In mammals, hepatic lipid catabolism is essential for the newborns to efficiently use milk fat as an energy source. However, it is unclear how this critical trait is acquired and regulated. We demonstrate that under the control of PPARα, the genes required for lipid catabolism are transcribed before birth so that the neonatal liver has a prompt capacity to extract energy from milk upon suckling. The mechanism involves a fetal glucocorticoid receptor (GR)-PPARα axis in which GR directly regulates the transcriptional activation of PPARα by binding to its promoter. Certain PPARα target genes such as Fgf21 remain repressed in the fetal liver and become PPARα responsive after birth following an epigenetic switch triggered by β-hydroxybutyrate-mediated inhibition of HDAC3. This study identifies an endocrine developmental axis in which fetal GR primes the activity of PPARα in anticipation of the sudden shifts in postnatal nutrient source and metabolic demands.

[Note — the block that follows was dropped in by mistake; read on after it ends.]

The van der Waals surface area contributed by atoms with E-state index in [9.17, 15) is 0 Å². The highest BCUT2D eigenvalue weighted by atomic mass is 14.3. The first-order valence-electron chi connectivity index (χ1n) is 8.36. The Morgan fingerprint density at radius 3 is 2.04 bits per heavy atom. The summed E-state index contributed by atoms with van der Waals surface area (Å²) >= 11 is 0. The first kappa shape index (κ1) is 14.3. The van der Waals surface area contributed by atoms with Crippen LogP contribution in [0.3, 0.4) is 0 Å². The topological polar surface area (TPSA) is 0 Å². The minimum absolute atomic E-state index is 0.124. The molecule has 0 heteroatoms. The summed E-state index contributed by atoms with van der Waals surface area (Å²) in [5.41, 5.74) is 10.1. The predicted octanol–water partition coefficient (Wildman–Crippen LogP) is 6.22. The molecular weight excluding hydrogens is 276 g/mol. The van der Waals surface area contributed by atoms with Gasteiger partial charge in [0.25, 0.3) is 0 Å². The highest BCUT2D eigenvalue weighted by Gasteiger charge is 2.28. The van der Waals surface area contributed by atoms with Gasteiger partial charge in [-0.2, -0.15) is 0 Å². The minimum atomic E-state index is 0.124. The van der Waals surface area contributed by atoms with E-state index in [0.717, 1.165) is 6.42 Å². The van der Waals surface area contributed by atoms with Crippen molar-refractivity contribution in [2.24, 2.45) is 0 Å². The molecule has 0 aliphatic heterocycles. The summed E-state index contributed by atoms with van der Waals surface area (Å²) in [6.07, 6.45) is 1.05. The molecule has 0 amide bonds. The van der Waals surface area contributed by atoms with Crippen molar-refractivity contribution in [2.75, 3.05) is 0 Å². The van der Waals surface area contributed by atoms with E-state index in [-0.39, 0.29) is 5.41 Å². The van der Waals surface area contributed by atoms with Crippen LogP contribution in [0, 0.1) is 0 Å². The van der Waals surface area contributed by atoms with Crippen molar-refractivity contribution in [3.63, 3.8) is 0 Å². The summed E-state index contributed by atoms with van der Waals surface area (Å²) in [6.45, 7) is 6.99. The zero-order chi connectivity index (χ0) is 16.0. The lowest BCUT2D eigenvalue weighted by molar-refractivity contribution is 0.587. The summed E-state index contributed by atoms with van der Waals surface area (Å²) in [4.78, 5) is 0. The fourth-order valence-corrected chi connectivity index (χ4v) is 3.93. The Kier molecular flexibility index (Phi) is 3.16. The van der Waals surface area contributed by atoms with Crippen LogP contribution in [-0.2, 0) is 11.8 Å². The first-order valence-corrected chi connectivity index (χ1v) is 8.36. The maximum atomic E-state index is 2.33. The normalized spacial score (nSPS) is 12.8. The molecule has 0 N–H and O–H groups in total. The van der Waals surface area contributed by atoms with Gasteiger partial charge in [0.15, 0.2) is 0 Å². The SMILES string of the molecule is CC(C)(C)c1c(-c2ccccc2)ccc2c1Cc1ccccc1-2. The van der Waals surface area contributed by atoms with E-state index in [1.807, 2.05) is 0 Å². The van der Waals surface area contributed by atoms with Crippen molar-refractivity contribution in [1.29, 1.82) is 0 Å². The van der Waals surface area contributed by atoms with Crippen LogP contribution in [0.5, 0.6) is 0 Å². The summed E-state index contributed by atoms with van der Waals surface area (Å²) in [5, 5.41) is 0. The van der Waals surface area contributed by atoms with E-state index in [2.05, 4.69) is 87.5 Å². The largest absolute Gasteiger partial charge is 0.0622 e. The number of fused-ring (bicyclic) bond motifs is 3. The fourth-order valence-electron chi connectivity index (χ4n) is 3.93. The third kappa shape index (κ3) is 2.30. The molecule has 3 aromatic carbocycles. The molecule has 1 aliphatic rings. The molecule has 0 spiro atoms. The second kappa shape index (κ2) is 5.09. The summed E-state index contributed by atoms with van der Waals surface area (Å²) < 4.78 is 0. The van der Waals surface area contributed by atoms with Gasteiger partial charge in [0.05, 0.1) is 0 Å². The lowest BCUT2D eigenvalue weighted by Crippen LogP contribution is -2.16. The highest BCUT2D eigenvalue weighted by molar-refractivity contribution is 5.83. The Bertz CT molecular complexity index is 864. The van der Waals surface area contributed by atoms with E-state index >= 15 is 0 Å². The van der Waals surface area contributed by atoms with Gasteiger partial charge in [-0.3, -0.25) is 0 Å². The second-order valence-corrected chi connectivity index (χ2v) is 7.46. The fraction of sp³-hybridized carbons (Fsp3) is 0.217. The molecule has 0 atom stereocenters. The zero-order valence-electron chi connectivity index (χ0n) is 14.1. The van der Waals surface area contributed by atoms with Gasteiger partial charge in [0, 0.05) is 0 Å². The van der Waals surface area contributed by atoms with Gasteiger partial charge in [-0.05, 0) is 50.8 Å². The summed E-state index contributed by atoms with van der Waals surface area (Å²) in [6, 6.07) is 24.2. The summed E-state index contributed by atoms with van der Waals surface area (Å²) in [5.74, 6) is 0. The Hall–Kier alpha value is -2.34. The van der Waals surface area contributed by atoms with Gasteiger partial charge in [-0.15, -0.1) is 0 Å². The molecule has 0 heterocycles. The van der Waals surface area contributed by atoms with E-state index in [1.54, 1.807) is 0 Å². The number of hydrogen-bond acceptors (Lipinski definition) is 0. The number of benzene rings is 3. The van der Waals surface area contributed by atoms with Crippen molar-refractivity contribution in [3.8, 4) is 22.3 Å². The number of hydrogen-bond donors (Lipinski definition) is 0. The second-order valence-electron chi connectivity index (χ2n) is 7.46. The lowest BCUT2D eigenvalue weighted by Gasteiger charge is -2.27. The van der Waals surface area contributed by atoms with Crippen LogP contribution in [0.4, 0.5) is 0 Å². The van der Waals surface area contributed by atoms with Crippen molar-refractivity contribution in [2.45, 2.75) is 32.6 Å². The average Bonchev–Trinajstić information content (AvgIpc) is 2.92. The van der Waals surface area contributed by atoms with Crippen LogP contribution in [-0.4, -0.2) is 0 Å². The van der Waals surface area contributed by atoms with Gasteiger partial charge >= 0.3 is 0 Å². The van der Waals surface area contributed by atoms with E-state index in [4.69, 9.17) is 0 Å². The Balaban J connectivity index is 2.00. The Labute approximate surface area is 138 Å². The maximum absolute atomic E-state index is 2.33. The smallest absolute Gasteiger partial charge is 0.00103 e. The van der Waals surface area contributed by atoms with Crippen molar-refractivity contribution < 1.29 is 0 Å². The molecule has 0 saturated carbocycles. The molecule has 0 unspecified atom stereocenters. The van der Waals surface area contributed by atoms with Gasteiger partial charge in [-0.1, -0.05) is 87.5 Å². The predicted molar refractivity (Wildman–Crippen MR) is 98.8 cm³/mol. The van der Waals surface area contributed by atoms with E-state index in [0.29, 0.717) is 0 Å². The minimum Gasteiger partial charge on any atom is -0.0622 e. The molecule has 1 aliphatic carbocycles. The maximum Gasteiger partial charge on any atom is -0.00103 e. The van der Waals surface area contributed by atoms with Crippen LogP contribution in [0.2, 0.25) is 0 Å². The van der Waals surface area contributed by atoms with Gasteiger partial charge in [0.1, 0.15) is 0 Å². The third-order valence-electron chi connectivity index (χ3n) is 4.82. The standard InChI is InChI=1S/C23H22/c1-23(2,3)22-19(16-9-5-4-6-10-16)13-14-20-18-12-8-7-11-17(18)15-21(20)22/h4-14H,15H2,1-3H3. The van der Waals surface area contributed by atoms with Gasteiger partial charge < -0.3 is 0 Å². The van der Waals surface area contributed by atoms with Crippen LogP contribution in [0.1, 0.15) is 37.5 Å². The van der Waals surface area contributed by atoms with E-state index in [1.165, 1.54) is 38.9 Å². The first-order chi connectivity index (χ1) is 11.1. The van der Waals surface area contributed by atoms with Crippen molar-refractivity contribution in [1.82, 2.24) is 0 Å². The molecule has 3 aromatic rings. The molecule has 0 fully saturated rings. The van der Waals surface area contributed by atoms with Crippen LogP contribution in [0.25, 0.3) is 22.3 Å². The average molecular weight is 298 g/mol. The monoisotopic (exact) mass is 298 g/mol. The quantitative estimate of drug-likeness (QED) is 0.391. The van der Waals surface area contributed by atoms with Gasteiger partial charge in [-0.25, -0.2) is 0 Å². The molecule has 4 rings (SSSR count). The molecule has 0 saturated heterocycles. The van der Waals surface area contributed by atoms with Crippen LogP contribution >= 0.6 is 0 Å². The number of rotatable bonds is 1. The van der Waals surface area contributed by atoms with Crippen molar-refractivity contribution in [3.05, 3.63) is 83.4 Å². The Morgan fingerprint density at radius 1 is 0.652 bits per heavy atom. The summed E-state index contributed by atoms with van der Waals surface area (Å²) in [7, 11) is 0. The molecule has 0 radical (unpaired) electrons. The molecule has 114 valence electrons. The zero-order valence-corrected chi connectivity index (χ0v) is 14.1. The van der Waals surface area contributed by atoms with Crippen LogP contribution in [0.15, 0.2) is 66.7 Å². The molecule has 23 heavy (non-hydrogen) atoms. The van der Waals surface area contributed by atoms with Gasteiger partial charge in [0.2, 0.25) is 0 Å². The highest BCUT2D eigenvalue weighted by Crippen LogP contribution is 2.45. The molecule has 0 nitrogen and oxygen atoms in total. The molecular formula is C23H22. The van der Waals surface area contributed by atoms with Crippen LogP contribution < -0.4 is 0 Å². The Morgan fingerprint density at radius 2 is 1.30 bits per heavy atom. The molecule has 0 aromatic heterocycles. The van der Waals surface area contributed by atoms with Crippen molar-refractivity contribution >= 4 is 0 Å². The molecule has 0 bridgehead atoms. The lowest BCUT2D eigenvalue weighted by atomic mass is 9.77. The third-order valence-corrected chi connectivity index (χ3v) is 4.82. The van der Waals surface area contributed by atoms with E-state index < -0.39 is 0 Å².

Prenatal PPARa-dependent gene expression in fetal mouse liver just before birth (E19.5)Publicly available at the NCBI Gene Expression Omnibus (Accession no: GSE39669).
Postnatal PPARa-dependent gene expression in two-days old mouse liverPublicly available at the NCBI Gene Expression Omnibus (Accession no: GSE39670).
Animal experimentation: This study was performed in strict accordance with the recommendations in the Guide for the Care and Use of Laboratory Animals of the National Institutes of Health. All of the animals were handled according to the institutional animal care and use committee (IACUC) protocol (#2013/SHS/866) approved by SingHealth, Singapore and the Vaud Cantonal Authority, Switzerland.
- K VijayRaghavan, Tata Institute of Fundamental Research, India
© 2016, Rando et al.
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